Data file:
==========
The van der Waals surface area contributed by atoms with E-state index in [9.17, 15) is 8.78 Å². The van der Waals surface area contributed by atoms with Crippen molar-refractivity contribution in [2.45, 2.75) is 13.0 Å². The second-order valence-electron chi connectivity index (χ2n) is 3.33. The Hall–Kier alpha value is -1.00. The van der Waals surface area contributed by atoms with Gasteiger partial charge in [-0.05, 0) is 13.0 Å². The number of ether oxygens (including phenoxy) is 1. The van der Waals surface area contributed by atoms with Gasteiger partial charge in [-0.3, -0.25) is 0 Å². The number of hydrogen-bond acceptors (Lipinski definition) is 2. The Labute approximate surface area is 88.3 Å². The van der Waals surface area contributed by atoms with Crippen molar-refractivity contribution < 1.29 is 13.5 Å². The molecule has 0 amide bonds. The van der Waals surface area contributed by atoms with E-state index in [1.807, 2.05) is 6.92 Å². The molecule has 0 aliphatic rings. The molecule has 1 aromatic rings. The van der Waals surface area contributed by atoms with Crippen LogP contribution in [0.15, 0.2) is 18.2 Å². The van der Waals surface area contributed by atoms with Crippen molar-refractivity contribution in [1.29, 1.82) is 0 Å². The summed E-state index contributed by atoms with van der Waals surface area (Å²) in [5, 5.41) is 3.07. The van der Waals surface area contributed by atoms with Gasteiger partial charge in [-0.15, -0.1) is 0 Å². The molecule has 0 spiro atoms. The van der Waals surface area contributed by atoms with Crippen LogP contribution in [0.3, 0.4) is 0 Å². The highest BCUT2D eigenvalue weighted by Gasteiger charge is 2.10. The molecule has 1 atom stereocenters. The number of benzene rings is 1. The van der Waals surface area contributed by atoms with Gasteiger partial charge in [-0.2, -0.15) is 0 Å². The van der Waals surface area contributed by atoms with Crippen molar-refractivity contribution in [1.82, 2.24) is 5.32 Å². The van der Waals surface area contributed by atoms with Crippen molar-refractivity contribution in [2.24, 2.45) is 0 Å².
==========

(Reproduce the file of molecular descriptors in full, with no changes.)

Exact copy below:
The van der Waals surface area contributed by atoms with E-state index in [9.17, 15) is 8.78 Å². The van der Waals surface area contributed by atoms with Crippen molar-refractivity contribution in [2.45, 2.75) is 13.0 Å². The second-order valence-electron chi connectivity index (χ2n) is 3.33. The Hall–Kier alpha value is -1.00. The van der Waals surface area contributed by atoms with Gasteiger partial charge in [-0.05, 0) is 13.0 Å². The number of ether oxygens (including phenoxy) is 1. The van der Waals surface area contributed by atoms with Gasteiger partial charge in [-0.3, -0.25) is 0 Å². The number of hydrogen-bond acceptors (Lipinski definition) is 2. The Labute approximate surface area is 88.3 Å². The van der Waals surface area contributed by atoms with Crippen molar-refractivity contribution < 1.29 is 13.5 Å². The molecule has 0 amide bonds. The van der Waals surface area contributed by atoms with E-state index in [1.807, 2.05) is 6.92 Å². The molecule has 0 aliphatic rings. The molecule has 1 aromatic rings. The van der Waals surface area contributed by atoms with Crippen LogP contribution in [0.15, 0.2) is 18.2 Å². The van der Waals surface area contributed by atoms with Crippen molar-refractivity contribution in [1.29, 1.82) is 0 Å². The summed E-state index contributed by atoms with van der Waals surface area (Å²) in [5, 5.41) is 3.07. The van der Waals surface area contributed by atoms with Gasteiger partial charge in [-0.15, -0.1) is 0 Å². The molecule has 0 spiro atoms. The van der Waals surface area contributed by atoms with Crippen LogP contribution in [0.3, 0.4) is 0 Å². The highest BCUT2D eigenvalue weighted by Gasteiger charge is 2.10. The molecule has 1 atom stereocenters. The number of benzene rings is 1. The van der Waals surface area contributed by atoms with Gasteiger partial charge in [-0.2, -0.15) is 0 Å². The van der Waals surface area contributed by atoms with Crippen molar-refractivity contribution in [1.82, 2.24) is 5.32 Å². The van der Waals surface area contributed by atoms with Crippen molar-refractivity contribution in [2.24, 2.45) is 0 Å².